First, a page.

id. ¶ 35.
NSSF further alleges that, as a result of SB 1160‟s improper certification, citizens
of Connecticut were denied the opportunity to have their voice heard by the legislature
and incorporated into the final law. Id. ¶ 33. In the instant action, NSSF seeks,
therefore, not only to invalidate SB 1160, whose enforcement is alleged to injure NSSF
members, id. ¶¶ 9-10, but also to prevent unwarranted circumvention of the normal
legislative process and to vindicate Connecticut citizens‟ federal and state constitutional
rights, which rights “have been adversely affected and significantly restricted” by abuse
of the emergency certification procedure. Id. ¶ 4.
STANDARD OF REVIEW
Subject Matter Jurisdiction
A case is properly dismissed for lack of subject matter jurisdiction under Rule
12(b)(1) if the district court lacks the statutory or constitutional power to adjudicate the
case. Morrison v. Nat'l Austl. Bank Ltd., 547 F.3d 167, 170 (2d Cir.2008). Although the
court takes all facts alleged in the complaint as true, subject matter jurisdiction must be
shown affirmatively, and that showing is not made by drawing from the pleadings
inferences favorable to the party asserting jurisdiction. Id. Hence, on a Rule 12(b)(1)
motion, unlike a Rule 12(b)(6) motion, the plaintiff bears the burden of proving by a
preponderance of the evidence that jurisdiction exists. Id. (citing Makarova v. United
States, 201 F.3d 110, 113 (2d Cir. 2000)).
Failure to State a Claim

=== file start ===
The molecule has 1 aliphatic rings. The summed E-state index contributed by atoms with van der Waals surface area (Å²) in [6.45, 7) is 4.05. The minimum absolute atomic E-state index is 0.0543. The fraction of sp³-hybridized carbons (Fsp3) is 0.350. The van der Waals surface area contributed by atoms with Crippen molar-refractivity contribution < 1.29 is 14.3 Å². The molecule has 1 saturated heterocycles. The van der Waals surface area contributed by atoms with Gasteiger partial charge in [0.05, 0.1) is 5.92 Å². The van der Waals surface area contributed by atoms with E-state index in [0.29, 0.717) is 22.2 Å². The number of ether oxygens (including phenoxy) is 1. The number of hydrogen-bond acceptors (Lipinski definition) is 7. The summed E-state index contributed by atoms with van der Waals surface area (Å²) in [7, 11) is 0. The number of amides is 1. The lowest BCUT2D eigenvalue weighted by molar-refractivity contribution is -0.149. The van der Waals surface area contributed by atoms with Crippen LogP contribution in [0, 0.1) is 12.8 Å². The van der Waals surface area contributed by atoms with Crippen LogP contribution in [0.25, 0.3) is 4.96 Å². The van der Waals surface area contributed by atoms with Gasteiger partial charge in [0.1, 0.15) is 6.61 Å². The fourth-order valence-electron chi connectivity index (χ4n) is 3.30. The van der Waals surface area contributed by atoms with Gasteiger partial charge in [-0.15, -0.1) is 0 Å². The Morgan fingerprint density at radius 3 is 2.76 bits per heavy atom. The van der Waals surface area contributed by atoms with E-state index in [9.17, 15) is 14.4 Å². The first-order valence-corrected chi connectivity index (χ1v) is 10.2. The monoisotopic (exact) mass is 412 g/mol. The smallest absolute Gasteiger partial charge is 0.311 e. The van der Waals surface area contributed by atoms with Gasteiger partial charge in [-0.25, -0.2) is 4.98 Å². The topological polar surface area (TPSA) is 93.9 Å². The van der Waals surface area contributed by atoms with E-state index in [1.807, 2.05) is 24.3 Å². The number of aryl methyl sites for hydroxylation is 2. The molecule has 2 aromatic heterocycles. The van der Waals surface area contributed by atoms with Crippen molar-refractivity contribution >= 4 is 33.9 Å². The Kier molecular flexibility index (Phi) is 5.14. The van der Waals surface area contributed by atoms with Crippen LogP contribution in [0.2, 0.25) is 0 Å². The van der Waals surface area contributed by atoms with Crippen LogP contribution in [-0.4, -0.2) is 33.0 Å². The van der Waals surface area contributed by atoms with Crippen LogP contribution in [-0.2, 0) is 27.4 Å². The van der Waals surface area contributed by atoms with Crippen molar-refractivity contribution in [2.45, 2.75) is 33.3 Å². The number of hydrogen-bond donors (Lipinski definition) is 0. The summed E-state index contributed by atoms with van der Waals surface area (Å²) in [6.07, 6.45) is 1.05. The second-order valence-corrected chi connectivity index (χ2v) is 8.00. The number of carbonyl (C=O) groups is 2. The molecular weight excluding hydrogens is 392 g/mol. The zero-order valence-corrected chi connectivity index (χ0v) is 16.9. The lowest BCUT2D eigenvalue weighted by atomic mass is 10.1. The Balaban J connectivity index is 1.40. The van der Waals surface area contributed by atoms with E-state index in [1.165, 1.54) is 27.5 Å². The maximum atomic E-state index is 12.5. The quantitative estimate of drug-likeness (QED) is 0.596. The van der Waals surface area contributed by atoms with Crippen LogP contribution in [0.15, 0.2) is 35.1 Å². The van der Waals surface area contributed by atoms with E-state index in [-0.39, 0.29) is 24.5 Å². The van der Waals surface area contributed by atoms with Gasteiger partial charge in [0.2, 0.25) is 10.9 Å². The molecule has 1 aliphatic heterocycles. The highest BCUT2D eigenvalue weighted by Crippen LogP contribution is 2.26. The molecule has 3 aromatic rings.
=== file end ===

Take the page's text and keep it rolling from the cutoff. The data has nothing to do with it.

A case is properly dismissed under Rule 12(b)(6) if the Complaint fails to allege
facts sufficient “to state a claim for relief that is plausible on its face.” Bell Atl. Corp. v.
Twombly, 550 U.S. 544, 547 (2007). “A claim has facial plausibility when the plaintiff
pleads factual content that allows the court to draw the reasonable inference that the
defendant is liable for the misconduct alleged.” Ashcroft v. Iqbal, 556 U.S. 662, 678
(2009). As articulated by the Supreme Court in Iqbal and Twombly, the standard for
dismissal on a Rule 12(b)(6) motion reflects two working principles. See Pension Ben.
Guar. Corp. ex rel. St. Vincent Catholic Med. Centers Ret. Plan v. Morgan Stanley Inv.
Mgmt. Inc., 712 F.3d 705, 717 (2d Cir. 2013). First, the court‟s customary acceptance
of all allegations in a complaint does not apply to legal conclusions. See Iqbal, 556 U.S.
at 678. Hence, to survive a motion to dismiss, a complaint must provide more than
“[t]hreadbare recitals of the elements of a cause of action, supported by mere
conclusory statements.” Id. Second, assuming the truth of all well-pleaded factual
allegations, and drawing all reasonable inferences in the plaintiff‟s favor, the district
court must determine whether these allegations and inferences plausibly entitle the
plaintiff to relief—that is, whether the complaint shows “more than a sheer possibility
that a defendant has acted unlawfully.” Id. This second task is context-specific and
“requires the reviewing court to draw on its judicial experience and common sense.” Id.
NSSF‟s claims are in the nature of legislative due process. See Pl.‟s Opp‟n (Doc.
No. 24) at 7, 9. All four counts of NSSF‟s Complaint hinge on the alleged failure by
state officials to comply with the procedural requirements of section 2-26. The
defendants move to dismiss because, inter alia: (1) NSSF lacks standing to bring these
claims; (2) the state‟s Eleventh Amendment immunity from suit bars federal courts from
adjudicating these claims; and (3) the Complaint fails to plausibly state a claim for
violations of due process under the U.S. Constitution.
Where, as here, a motion to dismiss is made on the ground that the court lacks
subject matter jurisdiction as well as on other grounds, the court should consider the
Rule 12(b)(1) challenge first, since lack of subject matter jurisdiction may render the
other challenges moot. See Rhulen Agency, Inc. v. Alabama Ins. Guar. Ass'n, 896 F.2d
674, 678 (2d Cir.1990); 5B Charles Alan Wright et al., Federal Practice and Procedure §
1350 (3d ed. 2013) (“[W]hen the motion [to dismiss] is based on more than one ground,